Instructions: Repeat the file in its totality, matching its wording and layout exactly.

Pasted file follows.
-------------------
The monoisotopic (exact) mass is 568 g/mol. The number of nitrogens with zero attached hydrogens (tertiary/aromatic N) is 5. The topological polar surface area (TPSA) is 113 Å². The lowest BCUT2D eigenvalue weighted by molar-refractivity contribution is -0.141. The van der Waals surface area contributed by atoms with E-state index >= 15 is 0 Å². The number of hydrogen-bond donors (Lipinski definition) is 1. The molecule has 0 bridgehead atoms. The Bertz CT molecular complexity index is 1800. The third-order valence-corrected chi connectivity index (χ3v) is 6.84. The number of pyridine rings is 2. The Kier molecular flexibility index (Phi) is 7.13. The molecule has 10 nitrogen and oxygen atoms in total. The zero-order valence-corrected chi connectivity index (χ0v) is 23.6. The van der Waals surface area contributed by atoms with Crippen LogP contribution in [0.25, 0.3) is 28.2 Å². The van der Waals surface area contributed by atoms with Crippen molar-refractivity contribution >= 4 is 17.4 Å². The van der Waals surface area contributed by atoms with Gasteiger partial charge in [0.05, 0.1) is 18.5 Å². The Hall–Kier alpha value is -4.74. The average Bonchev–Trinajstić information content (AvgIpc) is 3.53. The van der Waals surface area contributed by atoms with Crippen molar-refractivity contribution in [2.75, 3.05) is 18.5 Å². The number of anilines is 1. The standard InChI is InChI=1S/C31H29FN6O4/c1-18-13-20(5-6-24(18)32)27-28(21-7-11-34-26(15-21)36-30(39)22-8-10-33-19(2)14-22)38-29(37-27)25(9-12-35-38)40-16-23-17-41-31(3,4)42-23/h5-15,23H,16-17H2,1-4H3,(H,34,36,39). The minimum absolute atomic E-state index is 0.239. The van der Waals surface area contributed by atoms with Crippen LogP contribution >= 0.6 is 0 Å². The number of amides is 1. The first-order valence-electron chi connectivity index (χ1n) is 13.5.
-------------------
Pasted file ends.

The monoisotopic (exact) mass is 568 g/mol. The number of nitrogens with zero attached hydrogens (tertiary/aromatic N) is 5. The topological polar surface area (TPSA) is 113 Å². The lowest BCUT2D eigenvalue weighted by molar-refractivity contribution is -0.141. The van der Waals surface area contributed by atoms with E-state index >= 15 is 0 Å². The number of hydrogen-bond donors (Lipinski definition) is 1. The molecule has 0 bridgehead atoms. The Bertz CT molecular complexity index is 1800. The third-order valence-corrected chi connectivity index (χ3v) is 6.84. The number of pyridine rings is 2. The Kier molecular flexibility index (Phi) is 7.13. The molecule has 10 nitrogen and oxygen atoms in total. The zero-order valence-corrected chi connectivity index (χ0v) is 23.6. The van der Waals surface area contributed by atoms with Crippen LogP contribution in [0.25, 0.3) is 28.2 Å². The van der Waals surface area contributed by atoms with Crippen molar-refractivity contribution >= 4 is 17.4 Å². The van der Waals surface area contributed by atoms with Gasteiger partial charge in [0.05, 0.1) is 18.5 Å². The Hall–Kier alpha value is -4.74. The average Bonchev–Trinajstić information content (AvgIpc) is 3.53. The van der Waals surface area contributed by atoms with Crippen molar-refractivity contribution in [2.75, 3.05) is 18.5 Å². The number of anilines is 1. The standard InChI is InChI=1S/C31H29FN6O4/c1-18-13-20(5-6-24(18)32)27-28(21-7-11-34-26(15-21)36-30(39)22-8-10-33-19(2)14-22)38-29(37-27)25(9-12-35-38)40-16-23-17-41-31(3,4)42-23/h5-15,23H,16-17H2,1-4H3,(H,34,36,39). The minimum absolute atomic E-state index is 0.239. The van der Waals surface area contributed by atoms with Crippen LogP contribution >= 0.6 is 0 Å². The number of amides is 1. The first-order valence-electron chi connectivity index (χ1n) is 13.5.